Actually this is one of the main problems you have when analyzing scRNA-seq data, and there is no established method for dealing with this. Different (dedicated) algorithms deal with it in different ways, but mostly you rely on how good the error modelling of your software is (a great read is the review by Wagner, Regev & Yosef, esp. the section on "False negatives and overamplification"). There are a couple of options:
- You can impute values, i.e. fill in the gaps on technical zeros. CIDR and scImpute do it directly. MAGIC and ZIFA project cells into a lower-dimensional space and use their similarity there to decide how to fill in the blanks.
- Some people straight up exclude genes that are expressed in very low numbers. I can't give you citations off the top of my head, but many trajectory inference algorithms like monocle2 and SLICER have heuristics to choose informative genes for their analysis.
- If the method you use for analysis doesn't model gene expression explicitly but uses some other distance method to quantify similarity between cells (like cosine distance, euclidean distance, correlation), then the noise introduced by dropout can be covered by the signal of genes that are highly expressed. Note that this is dangerous, as genes that are highly expressed are not necessarily informative.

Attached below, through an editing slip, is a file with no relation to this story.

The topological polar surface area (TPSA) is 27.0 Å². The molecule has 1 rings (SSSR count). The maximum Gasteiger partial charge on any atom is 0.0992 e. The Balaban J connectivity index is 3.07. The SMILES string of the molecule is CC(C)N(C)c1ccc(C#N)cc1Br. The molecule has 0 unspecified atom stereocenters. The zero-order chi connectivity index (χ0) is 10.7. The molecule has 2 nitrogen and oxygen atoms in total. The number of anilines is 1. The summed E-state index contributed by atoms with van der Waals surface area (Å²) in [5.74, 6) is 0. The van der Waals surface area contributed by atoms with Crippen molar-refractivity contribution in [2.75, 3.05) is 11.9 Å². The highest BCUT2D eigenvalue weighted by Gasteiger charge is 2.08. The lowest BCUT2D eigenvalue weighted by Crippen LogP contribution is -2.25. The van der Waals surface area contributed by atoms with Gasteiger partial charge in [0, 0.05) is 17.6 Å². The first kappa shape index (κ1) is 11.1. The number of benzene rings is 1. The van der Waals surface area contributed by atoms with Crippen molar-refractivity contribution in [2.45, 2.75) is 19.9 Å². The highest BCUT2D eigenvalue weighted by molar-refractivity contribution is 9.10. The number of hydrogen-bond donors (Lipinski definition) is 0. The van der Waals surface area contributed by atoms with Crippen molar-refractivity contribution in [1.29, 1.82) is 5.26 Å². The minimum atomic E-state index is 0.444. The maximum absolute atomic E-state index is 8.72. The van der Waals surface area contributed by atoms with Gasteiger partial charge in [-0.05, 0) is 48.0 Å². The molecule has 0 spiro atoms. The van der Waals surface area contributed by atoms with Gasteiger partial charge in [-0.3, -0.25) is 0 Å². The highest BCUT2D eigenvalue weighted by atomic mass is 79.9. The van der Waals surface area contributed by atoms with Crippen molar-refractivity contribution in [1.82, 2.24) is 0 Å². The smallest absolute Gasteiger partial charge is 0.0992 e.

- ERCC spike ins can help you reduce technical noise, but I am not familiar with the Chromium protocol so maybe it doesn't apply there (?)
since we are speaking about noise, you might consider using a protocol with unique molecular identifiers. They remove the amplification errors almost completely, at least for the transcripts that you capture...
EDIT: Also, I would highly recommend using something more advanced than PCA to do the analysis. Software like the above-mentioned Monocle or destiny is easy to operate and increases the power of your analysis considerably.